May 21, 2013
Who is Shyster?
Or you can search by:
Most Recent Comments
Sam Zell’s Nightmare Continues (10)
William S. Stevens: 1948-2008 (22)
Teixeira’s Options (18)
Cole Hamels Meets Talk Radio (23)
Appropos of nothing (4)
Shyster's Daily Circuit
Joe Posnanski Blog
Cot's Baseball Contracts
It IS About the Money
Baseball Think Factory
MLB Trade Rumors
Way Back and Gone
Bats -- NYT Baseball Blog
The Biz of Baseball
The Daily Fungo
The Common Man
Jorge Says No!
Baseball Over Here
Wednesday, January 14, 2009
Not to get too political, but . . .I won't shed tears if and when Rogers Clemens gets indicted, but a reader over at Talking Points Memo has a pretty good point:
Doesn't it seem a little odd that when you have a ball player (Roger Clemens) who lies to Congress about steroid use in baseball, the U.S. Attorney for DC convenes a grand jury to consider a perjury indictment, but when an official of the Justice Department (Bradley Schlozman) lies to Congress about trying to politicize the civil service within DOJ, the U.S. Attorney fo DC passes on further investigation or prosecution? Which really seems like the more significant problem for the country?
This isn't a partisan point inasmuch as I'm sure I could easily find an example of a lying Democratic official if I had the time to look. It's a Washington point. In Washington, it seems, there is a certain flavor of lying that is tolerated (i.e. lying by people who work in Washington), and a certain kind that is not (lying by anyone else).
It probably comes down to motive identification. If you're a congressman and a guy from some government agency lies to you, you probably appreciate why he's lying. He's got a boss he's protecting, maybe, or he is trying to prevent embarrassing political fallout, the type of which you understand. Heck, you may have had a job a lot like his before you got elected and were forced to lie in much the same way! When some ballplayer comes in and lies to you, however, he's an interloper in the ways of Washington and his lying technique is far less polished, and maybe even a little insulting to your craft. Release the hounds.
None of this is to say that Clemens shouldn't be prosecuted. It's just that maybe more people should be as well.
(thanks to Ethan Stock for the link)
Posted by Craig Calcaterra at 6:43am
I strongly agree with that thought. But there is also something to baseball being held to a higher standard than most.
With all of the furor over baseball’s performance enhancing drug problem, Washington and most of the media gave the NFL a free pass when it came to PEDs. It seems that if a baseball player abuses drugs, or if a baseball player lies about illegal activity, it is a much bigger deal than if an NFL player does.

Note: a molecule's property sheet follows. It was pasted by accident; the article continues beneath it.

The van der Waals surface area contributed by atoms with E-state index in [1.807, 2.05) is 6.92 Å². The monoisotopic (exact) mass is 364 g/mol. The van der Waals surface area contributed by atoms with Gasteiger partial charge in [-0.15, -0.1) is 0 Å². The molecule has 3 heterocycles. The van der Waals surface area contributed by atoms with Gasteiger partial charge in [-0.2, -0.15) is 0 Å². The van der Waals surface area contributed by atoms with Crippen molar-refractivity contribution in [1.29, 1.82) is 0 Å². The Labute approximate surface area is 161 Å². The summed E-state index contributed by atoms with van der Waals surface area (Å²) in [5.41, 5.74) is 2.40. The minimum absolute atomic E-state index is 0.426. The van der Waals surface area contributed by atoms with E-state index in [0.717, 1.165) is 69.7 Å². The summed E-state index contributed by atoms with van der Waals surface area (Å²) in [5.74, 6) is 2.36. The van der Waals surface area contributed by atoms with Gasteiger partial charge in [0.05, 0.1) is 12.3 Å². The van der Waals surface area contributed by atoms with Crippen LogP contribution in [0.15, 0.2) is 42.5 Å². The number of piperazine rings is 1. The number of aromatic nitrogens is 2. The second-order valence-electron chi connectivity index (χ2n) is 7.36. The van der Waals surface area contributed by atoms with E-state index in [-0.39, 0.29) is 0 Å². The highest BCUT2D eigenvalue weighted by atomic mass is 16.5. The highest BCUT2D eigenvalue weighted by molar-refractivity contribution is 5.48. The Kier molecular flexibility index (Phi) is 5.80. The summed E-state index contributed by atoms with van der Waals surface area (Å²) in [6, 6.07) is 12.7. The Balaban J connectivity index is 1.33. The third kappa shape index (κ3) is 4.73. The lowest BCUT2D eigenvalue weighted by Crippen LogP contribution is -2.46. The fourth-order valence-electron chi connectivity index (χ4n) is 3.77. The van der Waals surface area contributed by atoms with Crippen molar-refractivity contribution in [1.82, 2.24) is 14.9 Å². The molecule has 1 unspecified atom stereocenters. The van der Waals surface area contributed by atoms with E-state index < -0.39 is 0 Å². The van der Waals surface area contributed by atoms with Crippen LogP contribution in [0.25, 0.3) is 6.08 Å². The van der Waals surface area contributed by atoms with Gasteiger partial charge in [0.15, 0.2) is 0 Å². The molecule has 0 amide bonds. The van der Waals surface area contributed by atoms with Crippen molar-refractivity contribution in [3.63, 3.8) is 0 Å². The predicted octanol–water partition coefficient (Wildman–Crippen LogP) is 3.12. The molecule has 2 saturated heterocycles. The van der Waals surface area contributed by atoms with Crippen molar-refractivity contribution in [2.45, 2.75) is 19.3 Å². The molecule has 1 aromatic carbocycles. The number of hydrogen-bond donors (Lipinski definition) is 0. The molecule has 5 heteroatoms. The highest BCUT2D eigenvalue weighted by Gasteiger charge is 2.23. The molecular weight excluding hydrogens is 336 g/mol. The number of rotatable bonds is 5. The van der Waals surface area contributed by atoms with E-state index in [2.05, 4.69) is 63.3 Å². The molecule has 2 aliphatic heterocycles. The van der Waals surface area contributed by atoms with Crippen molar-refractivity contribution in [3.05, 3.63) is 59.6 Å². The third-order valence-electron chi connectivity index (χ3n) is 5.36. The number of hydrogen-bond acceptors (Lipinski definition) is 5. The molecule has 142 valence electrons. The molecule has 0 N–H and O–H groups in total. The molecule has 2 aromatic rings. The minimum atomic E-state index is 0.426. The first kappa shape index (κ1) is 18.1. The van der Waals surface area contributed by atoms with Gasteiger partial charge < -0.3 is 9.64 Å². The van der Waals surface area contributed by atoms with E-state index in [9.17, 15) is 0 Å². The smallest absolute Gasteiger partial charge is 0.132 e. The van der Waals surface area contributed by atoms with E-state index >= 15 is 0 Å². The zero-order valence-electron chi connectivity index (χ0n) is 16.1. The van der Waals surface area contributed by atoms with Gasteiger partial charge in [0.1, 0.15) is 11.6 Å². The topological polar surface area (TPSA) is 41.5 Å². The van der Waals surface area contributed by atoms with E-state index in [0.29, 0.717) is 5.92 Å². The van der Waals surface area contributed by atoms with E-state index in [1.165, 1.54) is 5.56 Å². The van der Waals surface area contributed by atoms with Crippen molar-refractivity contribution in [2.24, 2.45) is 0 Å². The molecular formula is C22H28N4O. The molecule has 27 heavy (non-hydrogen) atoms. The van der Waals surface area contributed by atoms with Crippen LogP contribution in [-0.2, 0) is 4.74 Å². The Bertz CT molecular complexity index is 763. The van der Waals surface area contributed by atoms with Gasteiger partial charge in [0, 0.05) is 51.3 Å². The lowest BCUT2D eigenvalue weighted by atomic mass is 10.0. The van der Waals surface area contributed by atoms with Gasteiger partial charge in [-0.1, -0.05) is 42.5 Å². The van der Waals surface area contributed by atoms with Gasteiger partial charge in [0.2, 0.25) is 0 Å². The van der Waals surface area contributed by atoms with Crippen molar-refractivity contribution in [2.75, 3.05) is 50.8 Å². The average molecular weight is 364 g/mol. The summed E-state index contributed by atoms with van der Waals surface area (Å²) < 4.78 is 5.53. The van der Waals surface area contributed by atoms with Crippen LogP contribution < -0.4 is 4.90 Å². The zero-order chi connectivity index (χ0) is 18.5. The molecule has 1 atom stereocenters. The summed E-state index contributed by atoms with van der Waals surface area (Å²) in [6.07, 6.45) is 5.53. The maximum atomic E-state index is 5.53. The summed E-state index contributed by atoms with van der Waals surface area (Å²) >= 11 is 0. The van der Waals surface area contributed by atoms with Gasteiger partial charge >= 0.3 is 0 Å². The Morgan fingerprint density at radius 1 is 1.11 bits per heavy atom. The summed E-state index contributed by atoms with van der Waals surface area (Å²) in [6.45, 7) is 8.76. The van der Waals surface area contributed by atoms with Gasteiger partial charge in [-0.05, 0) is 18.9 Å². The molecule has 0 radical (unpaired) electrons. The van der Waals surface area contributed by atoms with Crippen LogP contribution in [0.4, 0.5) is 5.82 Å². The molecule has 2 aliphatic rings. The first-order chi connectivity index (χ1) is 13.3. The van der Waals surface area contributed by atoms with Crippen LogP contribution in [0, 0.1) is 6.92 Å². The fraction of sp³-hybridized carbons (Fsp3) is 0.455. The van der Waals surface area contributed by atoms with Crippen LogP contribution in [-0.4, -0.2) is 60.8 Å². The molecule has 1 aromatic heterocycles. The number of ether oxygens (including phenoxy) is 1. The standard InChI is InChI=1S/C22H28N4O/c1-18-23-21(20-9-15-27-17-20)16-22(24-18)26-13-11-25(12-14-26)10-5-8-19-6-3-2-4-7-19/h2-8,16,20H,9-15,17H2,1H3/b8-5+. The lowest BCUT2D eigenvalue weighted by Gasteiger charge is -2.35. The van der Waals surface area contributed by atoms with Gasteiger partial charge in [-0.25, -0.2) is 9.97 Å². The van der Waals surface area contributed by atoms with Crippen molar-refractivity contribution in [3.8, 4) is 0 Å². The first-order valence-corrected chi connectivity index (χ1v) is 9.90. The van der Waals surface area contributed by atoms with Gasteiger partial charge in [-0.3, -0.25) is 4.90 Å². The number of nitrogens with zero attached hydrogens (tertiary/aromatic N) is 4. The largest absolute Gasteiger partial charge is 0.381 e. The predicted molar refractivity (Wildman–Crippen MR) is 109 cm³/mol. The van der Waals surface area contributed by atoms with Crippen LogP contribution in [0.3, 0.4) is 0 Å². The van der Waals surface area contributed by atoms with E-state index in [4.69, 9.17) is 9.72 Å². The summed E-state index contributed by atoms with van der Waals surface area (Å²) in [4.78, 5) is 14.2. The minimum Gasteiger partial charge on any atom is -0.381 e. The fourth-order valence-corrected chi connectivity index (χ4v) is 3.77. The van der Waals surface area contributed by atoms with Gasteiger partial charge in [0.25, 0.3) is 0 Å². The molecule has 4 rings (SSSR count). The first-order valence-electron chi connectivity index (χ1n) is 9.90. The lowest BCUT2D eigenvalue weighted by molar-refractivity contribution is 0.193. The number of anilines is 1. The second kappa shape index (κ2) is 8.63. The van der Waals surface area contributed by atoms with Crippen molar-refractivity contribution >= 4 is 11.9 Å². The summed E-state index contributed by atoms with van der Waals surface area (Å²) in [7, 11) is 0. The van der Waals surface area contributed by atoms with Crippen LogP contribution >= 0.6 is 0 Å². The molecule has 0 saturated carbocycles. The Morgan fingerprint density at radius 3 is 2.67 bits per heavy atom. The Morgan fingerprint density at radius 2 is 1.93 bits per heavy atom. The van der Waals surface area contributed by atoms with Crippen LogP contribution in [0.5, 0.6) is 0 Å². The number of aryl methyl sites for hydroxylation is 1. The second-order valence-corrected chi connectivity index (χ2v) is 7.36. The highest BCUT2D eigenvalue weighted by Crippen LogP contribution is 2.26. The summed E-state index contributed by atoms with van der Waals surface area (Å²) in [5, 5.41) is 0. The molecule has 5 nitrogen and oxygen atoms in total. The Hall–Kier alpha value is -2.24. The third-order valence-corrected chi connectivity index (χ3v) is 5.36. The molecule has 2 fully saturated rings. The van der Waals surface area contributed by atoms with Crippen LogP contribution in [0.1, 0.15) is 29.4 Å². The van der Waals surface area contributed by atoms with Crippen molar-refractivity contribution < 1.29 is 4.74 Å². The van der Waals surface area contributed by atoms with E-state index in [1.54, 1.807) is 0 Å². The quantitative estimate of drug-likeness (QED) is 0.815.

The political capital that our elected leaders stand to gain from prosecuting baseball players seems to be much greater than most groups of people that they could choose these days (Washington DC insiders as well as NFL players).
Posted 01/14 at 11:57 AM
@ Ethan - I also sent Craig a link regarding Schlozman http://www.npr.org/templates/story/story.php?storyId=99307148 - so apparently we are thinking along parallel line.
@ Jeff - In regard to being held to a higher standard I struggle when someone from the Justice Department lies and knowingly commits acts that illegal (i.e. hiring based on political affiliation when the law clearly states it is illegal).
The following is a portion of what I wrote to Craig this morning when I shared the above link with him.
If Congress is truly serious about not having folks lie to them and wants to make a statement about truthfulness and integrity and its importance then prosecuting Schlozman makes a much louder, though maybe less public, statement on maintaining the integrity of the system.
I am a fairly simple man, though I often wrestle with some complicated matters (e.g. race issues), and believe that when one knowingly violates the basic premise of an office (e.g. a doctor willfully violates the hippocratic oath) the prosecution needs to be swift and the punishment needs to recognize the violation of a basic tenet of the profession. So if a member of the Justice Department knowingly and willfully violates the law in hiring practices and knowingly and willfully lies to Congress in their investigation of said prior illegal actions then punishing that individual to the fullest extent of the law is most appropriate.
I will be curious to see how Congress proceeds with Schlozman and I would hope that the permanent revoking of his law license is just a beginning and jail time is not of matter of ‘if he goes to jail’ but ‘how long he goes to jail’. However I suspect that I will hear a great more about Clemens being investigated for his fibbing to Congress about getting his hand caught in the PEDs cookie jar and very little about Schlozman blatantly lying to the same body about his corrupt actions that effects the lives of many.
Posted 01/14 at 01:09 PM